I just discover the Spartan Diet. After i found a place on Mount Athos monestery were the monks seem to live very healthy on a vegan-vegietarian diet. Searching on i found the Spartan Diet. Spartan were a warrior culture. Popular in the Hollywood movie 300. The Spartan Woman were only for getting the fittest and strongest children. They were taught very disciplined and killed each to get more discipline. So only the fittest surive and hold together in war and fight.
This websites makes a diet out of this. I remember from dokumentaries that the Spartans drink fresh blood. THis site calls things which are known by Western Price people.
Do you think its possible to adapt the spartan diet. Or Were the healthy way of the Spartan People more than just diet. The very disciplend and trimmed society?
It's awfully convenient because there hasn't been much paleopathology done on Spartan remains that I can track down. Without study of those remains it's hard to tell what their health was actually like. Were they powerful warriors when they were young, but died bent and toothless? Who knows.
I know one thing that people miss in the Mediterranean diet is the importance of fasting in traditional Greek culture. The monks on Mount Athos fast a lot. They are also close to vegan, but not totally, since they eat mollusks. Overall, they have an ascetic life of prayer and community, which probably counts for some health. They also typically don't go there until they are older, so they aren't eating this diet their entire life.
Occasionally I've come across that blog, but the author doesn't seem to have the greatest grasp of science or stats. The diet he/she is promoting is like the fat-phobic version of WAPF.
Sorry to find this conversation so late. I'm one of the authors of the upcoming book The Spartan Diet, and the blog mentioned at the beginning of this post.
I would be happy to answer any questions you have. In the meantime, let me address a few of the questions raised here:
The Spartan Diet is not a re-creation of the diet of ancient Spartans. It's informed by their diet, and also by the ancient Greek diet, but includes superfoods from around the world. Above all, we learn all kinds of specific lessons the Spartan culture has to teach us about moderation, physical training and many, many others, all of which are detailed in the book.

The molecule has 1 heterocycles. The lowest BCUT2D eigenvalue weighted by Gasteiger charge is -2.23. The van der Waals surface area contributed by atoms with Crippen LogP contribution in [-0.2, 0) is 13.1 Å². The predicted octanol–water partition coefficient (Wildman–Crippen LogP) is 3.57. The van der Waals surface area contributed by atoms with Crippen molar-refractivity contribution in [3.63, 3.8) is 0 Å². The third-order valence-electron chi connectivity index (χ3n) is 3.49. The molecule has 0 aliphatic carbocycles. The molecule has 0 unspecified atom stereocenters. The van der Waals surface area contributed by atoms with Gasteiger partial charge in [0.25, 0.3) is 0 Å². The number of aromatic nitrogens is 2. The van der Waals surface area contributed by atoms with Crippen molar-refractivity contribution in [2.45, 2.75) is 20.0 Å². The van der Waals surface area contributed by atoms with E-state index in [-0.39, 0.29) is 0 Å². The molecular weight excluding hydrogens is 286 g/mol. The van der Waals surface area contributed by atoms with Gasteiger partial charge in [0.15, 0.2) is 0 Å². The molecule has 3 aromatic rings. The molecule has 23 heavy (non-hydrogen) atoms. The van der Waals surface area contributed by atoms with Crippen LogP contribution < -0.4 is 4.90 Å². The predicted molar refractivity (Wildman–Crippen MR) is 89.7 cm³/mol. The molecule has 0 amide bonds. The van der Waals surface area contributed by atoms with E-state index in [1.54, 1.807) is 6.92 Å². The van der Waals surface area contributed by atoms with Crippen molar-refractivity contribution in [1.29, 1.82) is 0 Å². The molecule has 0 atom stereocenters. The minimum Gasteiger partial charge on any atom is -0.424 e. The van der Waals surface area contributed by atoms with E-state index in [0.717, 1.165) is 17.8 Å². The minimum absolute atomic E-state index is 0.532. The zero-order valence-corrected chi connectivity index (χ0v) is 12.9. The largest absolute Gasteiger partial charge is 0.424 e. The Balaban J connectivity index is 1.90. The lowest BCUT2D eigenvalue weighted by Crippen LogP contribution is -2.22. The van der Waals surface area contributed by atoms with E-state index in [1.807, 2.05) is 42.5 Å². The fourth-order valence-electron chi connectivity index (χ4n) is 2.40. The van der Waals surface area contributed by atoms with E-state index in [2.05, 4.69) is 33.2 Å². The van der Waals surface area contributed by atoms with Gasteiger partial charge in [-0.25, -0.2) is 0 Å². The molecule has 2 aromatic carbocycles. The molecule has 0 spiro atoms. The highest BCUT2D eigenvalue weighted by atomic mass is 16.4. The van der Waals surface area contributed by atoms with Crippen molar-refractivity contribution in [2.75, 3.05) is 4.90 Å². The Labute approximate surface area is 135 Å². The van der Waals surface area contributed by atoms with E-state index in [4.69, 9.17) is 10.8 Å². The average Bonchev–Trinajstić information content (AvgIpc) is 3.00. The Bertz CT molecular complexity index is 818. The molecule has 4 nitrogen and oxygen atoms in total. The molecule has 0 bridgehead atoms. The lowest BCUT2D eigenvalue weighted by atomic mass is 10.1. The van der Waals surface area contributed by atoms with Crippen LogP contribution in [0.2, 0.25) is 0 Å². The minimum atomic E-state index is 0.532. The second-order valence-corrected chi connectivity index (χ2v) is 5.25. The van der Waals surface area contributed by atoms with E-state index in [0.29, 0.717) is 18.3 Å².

We love the Paleo diet, and the Spartan Diet shares many of the principles of it, including the elimination of what Paleo fans call "processed foods" and what we call "industrial foods," elimination of sugar, deep-fried foods and many other thing like that.
The Spartan Diet differs from the Paleo in two very big ways, and in many very small ways having to do with food preparation, mostly -- the Spartan Diet, for example, is very big on fermented foods and is far more detailed on sophisticated (but easy) methods for healthy food production.
The big ways are over meat and grains. Most Paleo diet fans eat beef, as well as chicken. We regard these as industrialized species selectively bred for passivity and obesity, and they're not on the Spartan Diet. All animal flesh on the Spartan Diet is wild fish and wild game. We also think most Paleo fans get far too much protein from meat and far too little from plant sources.
The second big divergence is over grains, which are welcome on the Spartan Diet in fermented form. You'll note that nearly all the evidence in the Paleo literature against grains comes from the beginning of civilization (early farmers were short and sick) and the end of civilization (industrial revolution and the current obesity/diabetes epidemics). Between these extremes traditional cultures all over the world fermented (and many still ferment) their grains through "sourdough" bread processes, and with liquid ferments. Fermentation nearly eliminates antinutrients, and radically increases the bio-availability of nutrients in grains, and even produces new nutrients.
Paleo fans who want to take their health to the next level will be able to "Spartanize" their Paleo diet to take it to the next level. Grains are not required, and Paleo fans who oppose grains can skip them. No big deal. The most important thing is to stop eating industrial meats, and prepare foods using the extensive list of Spartan Diet principles and cooking methods for maximum health.
do you have to buy the book to actually find out what this diet involves? most of the text on the website seems to suggest it's something pretty similar to paleo in principal anyway? - for instance discarding processed foods...
I understood Gladiators would eat lion hearts before a fight.
"Do you think its possible to adapt the spartan diet" for me personally absolutely not,my ancestors did not eat grains and they make me feel like crap.did you know gladiators were actually chubby?preferred food for adding fat...beans and grain. Did you know the people of this time period in this geographical region were very short? like 5-5.5 feet tall.
Or Were the healthy way of the Spartan People more than just diet. yea and who says they were healthy?
The very disciplend and trimmed society? huh?
There is an awesome lecture series on ancient greece (and sparta) on youtube. Linking to the episode about sparta right now, but the whole series is worth watching.
Sparta, pt 1: http://www.youtube.com/watch?v=TuJ7lGZVUl4
Sparta, pt 2: http://www.youtube.com/watch?v=wP1POpsqin4
There is every indication that the Spartans were the healthiest people ever. The few statues that survive showing everyday Spartan people suggest radical physical fitness.
This is a teenage girl:
They lived long lives. They dominated the Olympics. They were famous throughout Greece for their strength, endurance and athleticism.
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